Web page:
While I loved Starr’s family best, her peer relationships are equally notable. Even before Khalil’s death, Starr notices that her relationship with her best friends, Maya and Hailey, is changing. Angie Thomas really captures the painful experience of growing apart from childhood friends. In the case of Khalil, Starr is left to regret that she let him slip largely out of her life, and now he is gone forever. And as she watches Hailey and Maya react to Khalil’s murder—without knowing she is the witness—she is left with difficult choices about whether or not her school friendships can survive the class and cultural divides between them. For the past year, Starr has also been hiding from her father the fact that she is dating Chris, a white classmate, and the time has come for her to face up to her complicated feelings about this relationship. Starr learns a lot by talking things through with her dad, but she also has to figure out how to have difficult conversations with her friends.

Someone who we don’t get to know very well is Khalil himself. His murder is the book’s inciting incident, so he is alive only for the first couple of chapters. Afterward, there is a stark conflict between Starr’s memory of her friend, and the image of him portrayed in the media. He becomes a symbol more than a person. While we learn a few new facts over the course of the story that help flesh Khalil out, he is still someone we did not know until he was already gone—which of course is true of the real-life victims of police brutality. I was reminded of Claudia Rankine’s essay “The Condition of Black Life is One of Mourning” in The Fire This Time, in which she writes about how victims are transformed from individuals to evidence, a process which their loved ones are helpless to prevent.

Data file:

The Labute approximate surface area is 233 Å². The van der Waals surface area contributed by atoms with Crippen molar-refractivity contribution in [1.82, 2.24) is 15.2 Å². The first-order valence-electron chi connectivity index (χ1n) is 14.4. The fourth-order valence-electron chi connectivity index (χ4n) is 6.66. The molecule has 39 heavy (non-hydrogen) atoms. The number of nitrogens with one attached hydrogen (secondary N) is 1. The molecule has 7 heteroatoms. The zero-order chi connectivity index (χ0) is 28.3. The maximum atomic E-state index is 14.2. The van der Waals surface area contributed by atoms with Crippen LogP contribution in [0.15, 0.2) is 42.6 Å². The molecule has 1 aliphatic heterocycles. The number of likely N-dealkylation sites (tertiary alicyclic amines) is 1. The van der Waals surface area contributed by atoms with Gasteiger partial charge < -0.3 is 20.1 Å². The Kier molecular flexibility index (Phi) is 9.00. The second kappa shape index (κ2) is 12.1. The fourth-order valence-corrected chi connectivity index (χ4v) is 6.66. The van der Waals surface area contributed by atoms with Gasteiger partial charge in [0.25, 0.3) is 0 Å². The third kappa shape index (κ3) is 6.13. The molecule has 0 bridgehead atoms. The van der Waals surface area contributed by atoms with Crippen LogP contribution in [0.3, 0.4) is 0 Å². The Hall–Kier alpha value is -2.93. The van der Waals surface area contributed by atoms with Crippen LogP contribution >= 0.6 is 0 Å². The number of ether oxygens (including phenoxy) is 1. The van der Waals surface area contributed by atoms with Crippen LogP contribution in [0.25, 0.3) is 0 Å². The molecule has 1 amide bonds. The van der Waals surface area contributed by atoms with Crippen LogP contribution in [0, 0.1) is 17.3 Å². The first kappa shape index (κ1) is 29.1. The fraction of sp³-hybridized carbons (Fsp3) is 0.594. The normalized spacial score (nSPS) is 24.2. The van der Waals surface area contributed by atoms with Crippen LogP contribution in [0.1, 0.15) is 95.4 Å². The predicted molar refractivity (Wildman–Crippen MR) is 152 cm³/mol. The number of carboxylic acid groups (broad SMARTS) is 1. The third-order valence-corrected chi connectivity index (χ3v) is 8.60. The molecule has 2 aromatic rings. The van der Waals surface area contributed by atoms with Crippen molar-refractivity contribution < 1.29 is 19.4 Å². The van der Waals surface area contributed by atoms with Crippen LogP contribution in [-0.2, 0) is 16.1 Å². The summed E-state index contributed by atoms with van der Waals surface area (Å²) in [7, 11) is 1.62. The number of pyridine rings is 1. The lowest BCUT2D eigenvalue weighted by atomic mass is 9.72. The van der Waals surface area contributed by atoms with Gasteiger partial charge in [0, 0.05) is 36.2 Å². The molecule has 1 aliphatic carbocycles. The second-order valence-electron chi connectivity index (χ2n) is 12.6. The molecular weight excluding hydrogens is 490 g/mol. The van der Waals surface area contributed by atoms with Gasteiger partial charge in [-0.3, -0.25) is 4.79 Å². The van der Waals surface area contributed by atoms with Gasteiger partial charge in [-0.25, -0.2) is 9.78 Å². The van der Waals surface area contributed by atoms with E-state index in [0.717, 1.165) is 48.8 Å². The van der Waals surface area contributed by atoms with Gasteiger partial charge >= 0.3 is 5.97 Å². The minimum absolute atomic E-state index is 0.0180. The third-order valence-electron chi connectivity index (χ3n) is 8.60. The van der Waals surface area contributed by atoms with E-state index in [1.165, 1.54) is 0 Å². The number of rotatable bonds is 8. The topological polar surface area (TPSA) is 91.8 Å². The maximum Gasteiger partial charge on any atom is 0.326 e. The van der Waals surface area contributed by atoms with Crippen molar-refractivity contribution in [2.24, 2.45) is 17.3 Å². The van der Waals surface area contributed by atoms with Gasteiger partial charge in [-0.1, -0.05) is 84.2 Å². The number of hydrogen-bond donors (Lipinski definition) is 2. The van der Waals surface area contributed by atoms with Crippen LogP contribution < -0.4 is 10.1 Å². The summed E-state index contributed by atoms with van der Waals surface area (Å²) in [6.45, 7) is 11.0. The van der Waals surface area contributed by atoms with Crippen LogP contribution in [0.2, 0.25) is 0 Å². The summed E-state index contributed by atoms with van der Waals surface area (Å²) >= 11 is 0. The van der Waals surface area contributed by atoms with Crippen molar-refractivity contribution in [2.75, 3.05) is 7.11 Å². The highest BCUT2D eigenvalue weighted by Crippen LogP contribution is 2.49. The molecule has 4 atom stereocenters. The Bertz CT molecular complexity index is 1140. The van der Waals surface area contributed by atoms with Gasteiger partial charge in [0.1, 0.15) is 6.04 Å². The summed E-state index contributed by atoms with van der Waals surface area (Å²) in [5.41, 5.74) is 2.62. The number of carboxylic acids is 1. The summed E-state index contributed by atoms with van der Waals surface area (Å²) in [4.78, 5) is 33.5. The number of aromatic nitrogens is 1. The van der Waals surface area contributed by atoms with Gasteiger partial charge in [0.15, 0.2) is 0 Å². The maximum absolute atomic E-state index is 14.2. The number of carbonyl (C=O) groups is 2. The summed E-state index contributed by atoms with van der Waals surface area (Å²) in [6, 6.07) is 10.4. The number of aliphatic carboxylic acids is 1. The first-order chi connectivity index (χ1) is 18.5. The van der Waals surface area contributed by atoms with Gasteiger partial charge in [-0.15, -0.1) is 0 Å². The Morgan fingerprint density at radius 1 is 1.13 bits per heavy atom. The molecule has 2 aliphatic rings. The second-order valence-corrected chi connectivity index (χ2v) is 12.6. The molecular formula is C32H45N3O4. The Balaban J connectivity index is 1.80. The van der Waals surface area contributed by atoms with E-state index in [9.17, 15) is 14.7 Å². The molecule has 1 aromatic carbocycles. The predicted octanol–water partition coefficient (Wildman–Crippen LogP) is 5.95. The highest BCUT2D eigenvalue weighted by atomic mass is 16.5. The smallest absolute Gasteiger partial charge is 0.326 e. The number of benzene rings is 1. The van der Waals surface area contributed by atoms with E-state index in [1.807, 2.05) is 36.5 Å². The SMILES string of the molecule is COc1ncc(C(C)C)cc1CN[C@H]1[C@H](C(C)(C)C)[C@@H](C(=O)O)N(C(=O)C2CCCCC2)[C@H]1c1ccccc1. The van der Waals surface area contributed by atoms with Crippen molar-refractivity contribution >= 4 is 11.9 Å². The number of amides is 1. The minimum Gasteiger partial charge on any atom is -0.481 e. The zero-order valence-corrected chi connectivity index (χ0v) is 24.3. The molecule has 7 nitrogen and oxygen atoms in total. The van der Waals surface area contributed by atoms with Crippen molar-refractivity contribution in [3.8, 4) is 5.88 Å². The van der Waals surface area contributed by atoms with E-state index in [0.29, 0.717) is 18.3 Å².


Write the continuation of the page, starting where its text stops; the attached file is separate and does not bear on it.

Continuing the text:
The Hate U Give is a brutal coming-of-age story about the harsh realities that face young black men and women in America. It is fundamentally about identity, and Starr’s struggle to bring the two halves of herself together. But it is also about families, communities, and building relationships. The strength of this narrative is in the way it balances the hard topics—racism, police violence, gangs, drugs—with themes of family, friendship, justice, and love.

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You might also like Men We Reaped by Jesmyn Ward

Canada Reads Along: Fifteen Dogs

Cover image for Fifteen Dogs by André Alexisby André Alexis

ISBN 978-1-55245-305-6

“Perfect understanding between beings is no guarantor of happiness. To perfectly understand another’s madness, for instance, is to be mad oneself. The veil that separates earthly beings is, at times, a tragic barrier, but it is also, at times, a great kindness.”

In a Toronto tavern, the gods Apollo and Hermes strike a bet. When Hermes wonders what it would be like if animals had human intelligence, his brother Apollo wagers a year’s servitude that the animals—any animals Hermes would like—would be unhappier than humans if given human intelligence. The wager is struck, and fifteen dogs in a nearby animal shelter suddenly gain human consciousness—all while still in possession of their canine urges and instincts. As they develop a new language to convey their transformed understanding of the world, the pack becomes divided between those who embrace the new way of thinking and communicating, and those who wish to resist change at all costs. The gods watch—and occasionally interfere—as the dogs try to navigate this abrupt transition. But will any of them die happy?